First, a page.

Cedar Lane is a large, but extremely comfortable house that has changed very little architecturally since its construction, with the exception of the addition of necessary modern features, including handsome tiled bathrooms (one with tile work dating from the 1930’s), updates to internal wiring, plumbing, heating and air systems and the significant renovation of the original kitchen building into a beautiful, modern and functional kitchen. In general the house has two large front parlors, a formal dining room, a modern eat-in kitchen and utility room, 2 ½ bathrooms total, a wide center hall both upstairs and downstairs, a master bedroom/bathroom suite downstairs and 4 bedrooms and one full bath upstairs. The house contains around 4,080 square feet of total living space.
Upon entering the front door, one can see the entire length of the house down a long, wide hallway with its simple, but handsome staircase. In the main body of the house are two large rooms on either side of this commodious hall, including both ladies and gentlemen’s parlors on the front of the structure. Mantels in these rooms are of a handsome post and lintel design with nice, double inset panels within the post supports. All rooms in the house are quite large and have 10 foot ceilings with either large, handsome plaster cornices or picture moldings. Floors throughout the house are made of the most beautiful, wide and ancient heart pine boards one could ever find. A simple round ceiling medallion is found in the entry hall.
Behind the two front parlors is the original dining room with its handsome built-in china cupboard adjacent to the fireplace. Directly across the hall from the dining room is a master bedroom suite with its handsome, colored tile bathroom. Mantels in the house are typical Greek Revival post and lintel in design, with modern closets that have been carefully and appropriately added adjacent to the fireplaces, especially in the bedrooms, to provide good storage space.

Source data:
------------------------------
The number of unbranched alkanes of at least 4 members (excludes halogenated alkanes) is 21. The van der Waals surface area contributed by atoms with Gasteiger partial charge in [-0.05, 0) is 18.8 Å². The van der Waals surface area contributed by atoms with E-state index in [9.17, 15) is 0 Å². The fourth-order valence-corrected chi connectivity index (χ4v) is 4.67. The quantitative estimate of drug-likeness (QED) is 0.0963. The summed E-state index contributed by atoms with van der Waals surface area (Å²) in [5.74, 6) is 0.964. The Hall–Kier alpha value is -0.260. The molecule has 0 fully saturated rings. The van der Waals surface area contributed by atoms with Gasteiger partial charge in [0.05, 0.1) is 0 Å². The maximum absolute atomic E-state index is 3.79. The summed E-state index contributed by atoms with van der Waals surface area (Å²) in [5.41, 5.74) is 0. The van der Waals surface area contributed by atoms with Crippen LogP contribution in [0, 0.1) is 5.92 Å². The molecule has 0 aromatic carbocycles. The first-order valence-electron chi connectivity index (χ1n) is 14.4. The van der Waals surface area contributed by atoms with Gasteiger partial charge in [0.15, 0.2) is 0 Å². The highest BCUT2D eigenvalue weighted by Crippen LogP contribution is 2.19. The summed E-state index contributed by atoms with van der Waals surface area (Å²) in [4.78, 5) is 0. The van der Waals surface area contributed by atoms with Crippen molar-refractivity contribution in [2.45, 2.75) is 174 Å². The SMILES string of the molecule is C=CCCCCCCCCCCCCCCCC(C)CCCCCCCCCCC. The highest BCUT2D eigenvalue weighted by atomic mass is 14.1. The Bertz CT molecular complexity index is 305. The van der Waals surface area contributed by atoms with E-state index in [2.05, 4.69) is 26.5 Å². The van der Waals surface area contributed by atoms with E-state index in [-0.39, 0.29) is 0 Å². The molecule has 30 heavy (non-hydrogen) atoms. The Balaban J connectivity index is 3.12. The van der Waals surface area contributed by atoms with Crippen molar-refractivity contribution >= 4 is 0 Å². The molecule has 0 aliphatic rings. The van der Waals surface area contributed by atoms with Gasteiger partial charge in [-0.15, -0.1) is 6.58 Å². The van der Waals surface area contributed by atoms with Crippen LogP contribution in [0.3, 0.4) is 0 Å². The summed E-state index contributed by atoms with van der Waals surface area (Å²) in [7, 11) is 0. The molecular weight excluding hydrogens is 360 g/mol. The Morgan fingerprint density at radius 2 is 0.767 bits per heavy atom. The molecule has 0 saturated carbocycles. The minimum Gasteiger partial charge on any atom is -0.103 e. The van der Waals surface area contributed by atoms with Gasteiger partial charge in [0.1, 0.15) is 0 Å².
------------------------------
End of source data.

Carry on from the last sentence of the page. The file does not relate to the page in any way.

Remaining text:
Behind the main two-story section of the house is an enclosed sunroom containing a new half bath. Beyond this sunroom connector is the old kitchen building that has been modernized with custom cabinets, stainless steel appliances, stone countertops and a wonderful eat-in dining area in front of the old kitchen fireplace. A unique feature of this great kitchen is the use of an early porcelain double basin, double drainboard sink which adds great functionality to the space and gives the area a nice period appearance. A utility room is just off the kitchen. Two doorways from the sunroom lead directly to the rear yard and to the side yard deck and garden area.
Upstairs are four, large bedrooms and a modern bathroom at the rear of the upstairs hallway. All of the rooms have good closet space and large Greek Revival windows for excellent lighting. The upstairs hallway is quite spacious with its handsome balustrade enclosing the staircase opening.
The property contains slightly over 10 acres with 375 + feet of road frontage. In front of the old farmstead portion of the parcel containing the main house itself are two large open pastures on either side of the cedar tree-lined entry lane. Around the house itself are mature oak and pine trees and remnants of earlier landscaping, including heirloom plantings and shrubbery.